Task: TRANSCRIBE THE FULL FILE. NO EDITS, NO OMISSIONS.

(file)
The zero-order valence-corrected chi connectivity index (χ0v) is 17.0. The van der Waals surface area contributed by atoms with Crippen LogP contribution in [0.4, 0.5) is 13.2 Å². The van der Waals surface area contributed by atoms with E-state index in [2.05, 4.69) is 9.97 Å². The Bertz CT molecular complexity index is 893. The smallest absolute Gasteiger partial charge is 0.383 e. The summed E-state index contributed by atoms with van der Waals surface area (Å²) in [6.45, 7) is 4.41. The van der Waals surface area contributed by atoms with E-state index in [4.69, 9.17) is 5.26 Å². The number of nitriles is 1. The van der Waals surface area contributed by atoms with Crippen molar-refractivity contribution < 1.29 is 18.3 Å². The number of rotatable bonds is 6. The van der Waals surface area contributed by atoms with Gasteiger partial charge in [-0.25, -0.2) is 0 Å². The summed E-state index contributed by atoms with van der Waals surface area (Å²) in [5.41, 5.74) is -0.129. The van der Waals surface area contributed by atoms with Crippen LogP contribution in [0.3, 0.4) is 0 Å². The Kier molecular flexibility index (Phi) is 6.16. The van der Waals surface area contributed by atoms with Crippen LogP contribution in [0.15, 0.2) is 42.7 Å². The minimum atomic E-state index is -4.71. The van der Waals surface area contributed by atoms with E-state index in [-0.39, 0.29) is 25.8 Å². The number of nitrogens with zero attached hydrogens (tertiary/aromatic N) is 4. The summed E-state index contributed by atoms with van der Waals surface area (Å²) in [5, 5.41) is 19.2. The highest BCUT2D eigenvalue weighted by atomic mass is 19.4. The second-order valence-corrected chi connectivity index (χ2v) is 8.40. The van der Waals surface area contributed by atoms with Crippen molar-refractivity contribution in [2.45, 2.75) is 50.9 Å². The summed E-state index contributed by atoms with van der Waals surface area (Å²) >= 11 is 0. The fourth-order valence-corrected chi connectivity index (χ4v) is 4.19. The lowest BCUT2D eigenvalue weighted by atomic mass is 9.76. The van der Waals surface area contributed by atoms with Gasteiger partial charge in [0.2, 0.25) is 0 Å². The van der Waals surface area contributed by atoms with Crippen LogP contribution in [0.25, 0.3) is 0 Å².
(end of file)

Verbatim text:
The zero-order valence-corrected chi connectivity index (χ0v) is 17.0. The van der Waals surface area contributed by atoms with Crippen LogP contribution in [0.4, 0.5) is 13.2 Å². The van der Waals surface area contributed by atoms with E-state index in [2.05, 4.69) is 9.97 Å². The Bertz CT molecular complexity index is 893. The smallest absolute Gasteiger partial charge is 0.383 e. The summed E-state index contributed by atoms with van der Waals surface area (Å²) in [6.45, 7) is 4.41. The van der Waals surface area contributed by atoms with E-state index in [4.69, 9.17) is 5.26 Å². The number of nitriles is 1. The van der Waals surface area contributed by atoms with Crippen molar-refractivity contribution < 1.29 is 18.3 Å². The number of rotatable bonds is 6. The van der Waals surface area contributed by atoms with Gasteiger partial charge in [-0.25, -0.2) is 0 Å². The summed E-state index contributed by atoms with van der Waals surface area (Å²) in [5.41, 5.74) is -0.129. The van der Waals surface area contributed by atoms with Crippen LogP contribution in [0.3, 0.4) is 0 Å². The Kier molecular flexibility index (Phi) is 6.16. The van der Waals surface area contributed by atoms with Crippen LogP contribution in [0.15, 0.2) is 42.7 Å². The minimum atomic E-state index is -4.71. The van der Waals surface area contributed by atoms with E-state index in [-0.39, 0.29) is 25.8 Å². The number of nitrogens with zero attached hydrogens (tertiary/aromatic N) is 4. The summed E-state index contributed by atoms with van der Waals surface area (Å²) in [5, 5.41) is 19.2. The highest BCUT2D eigenvalue weighted by atomic mass is 19.4. The second-order valence-corrected chi connectivity index (χ2v) is 8.40. The van der Waals surface area contributed by atoms with Crippen molar-refractivity contribution in [2.45, 2.75) is 50.9 Å². The summed E-state index contributed by atoms with van der Waals surface area (Å²) >= 11 is 0. The fourth-order valence-corrected chi connectivity index (χ4v) is 4.19. The lowest BCUT2D eigenvalue weighted by atomic mass is 9.76. The van der Waals surface area contributed by atoms with Gasteiger partial charge in [0.2, 0.25) is 0 Å². The van der Waals surface area contributed by atoms with Crippen LogP contribution in [0.25, 0.3) is 0 Å².